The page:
Luke says that when Jesus returned to Galilee and began teaching in the synagogues, he was "glorified by all" (4:15). But then they tried to kill him. What gives?
Turns out Jesus' so-called glorification was the same type of glory he suffers from so many of us. We appreciate Jesus as a great teacher, we admire Jesus as an upright person, we even adorn him by saying nice things about him. And so we think we've glorified him. But the real test is when the devastation of the gospel comes home: when Jesus claims to have fulfilled all Scripture, when he points out our sin, when he claims divinity - this is when the world tries to push him off the cliff.
Thus as we seek to glorify our Savior, we must not settle for the "glory" this world gives him. We cannot be silent when people seek to relegate him to the category of Ghandi and Confucius and any other admirable religious-type folk they can remember. Jesus doesn't let himself be "admired" and we shouldn't either, whether in our hearts or in the minds and lives of our neighbors. You either worship him or you hate him. Any middle ground is pure fantasy.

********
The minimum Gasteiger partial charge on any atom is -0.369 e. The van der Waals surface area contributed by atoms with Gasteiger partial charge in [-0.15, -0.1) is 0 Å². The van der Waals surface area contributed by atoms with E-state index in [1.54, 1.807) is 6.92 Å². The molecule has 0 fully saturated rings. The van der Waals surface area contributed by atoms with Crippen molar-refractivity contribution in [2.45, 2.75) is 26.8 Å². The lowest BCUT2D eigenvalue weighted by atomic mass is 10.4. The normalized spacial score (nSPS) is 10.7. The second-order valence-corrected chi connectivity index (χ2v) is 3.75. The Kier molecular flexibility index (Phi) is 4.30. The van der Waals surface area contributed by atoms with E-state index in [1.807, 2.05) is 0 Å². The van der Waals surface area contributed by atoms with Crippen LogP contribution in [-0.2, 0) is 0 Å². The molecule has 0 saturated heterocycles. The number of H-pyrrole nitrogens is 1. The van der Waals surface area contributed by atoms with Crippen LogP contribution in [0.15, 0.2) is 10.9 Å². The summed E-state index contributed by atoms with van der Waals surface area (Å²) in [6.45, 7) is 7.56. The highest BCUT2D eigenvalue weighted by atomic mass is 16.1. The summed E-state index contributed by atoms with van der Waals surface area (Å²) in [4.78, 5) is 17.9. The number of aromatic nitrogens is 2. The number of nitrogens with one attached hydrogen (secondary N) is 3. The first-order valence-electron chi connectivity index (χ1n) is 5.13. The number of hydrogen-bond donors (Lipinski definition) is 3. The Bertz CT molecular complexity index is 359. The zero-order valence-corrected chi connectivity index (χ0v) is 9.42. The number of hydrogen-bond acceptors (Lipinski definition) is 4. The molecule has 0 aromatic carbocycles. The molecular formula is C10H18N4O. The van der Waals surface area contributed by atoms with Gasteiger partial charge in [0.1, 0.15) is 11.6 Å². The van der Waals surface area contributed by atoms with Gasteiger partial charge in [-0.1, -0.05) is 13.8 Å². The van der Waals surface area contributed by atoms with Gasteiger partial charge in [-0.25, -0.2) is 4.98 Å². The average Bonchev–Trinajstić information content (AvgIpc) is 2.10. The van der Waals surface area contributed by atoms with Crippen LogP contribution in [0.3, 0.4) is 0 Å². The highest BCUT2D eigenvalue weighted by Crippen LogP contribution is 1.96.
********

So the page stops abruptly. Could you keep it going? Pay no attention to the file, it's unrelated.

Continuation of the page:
p.s. - One possible reading of Luke 4:14-15 is that Jesus was glorified in the greater area of Galilee, but not in Nazareth. The problems with this are (1) the people's initial reaction to Jesus in Nazareth was one of supposed "glory" as well and (2) the people of Galilee didn't uniformly exalt Jesus as Lord in their hearts.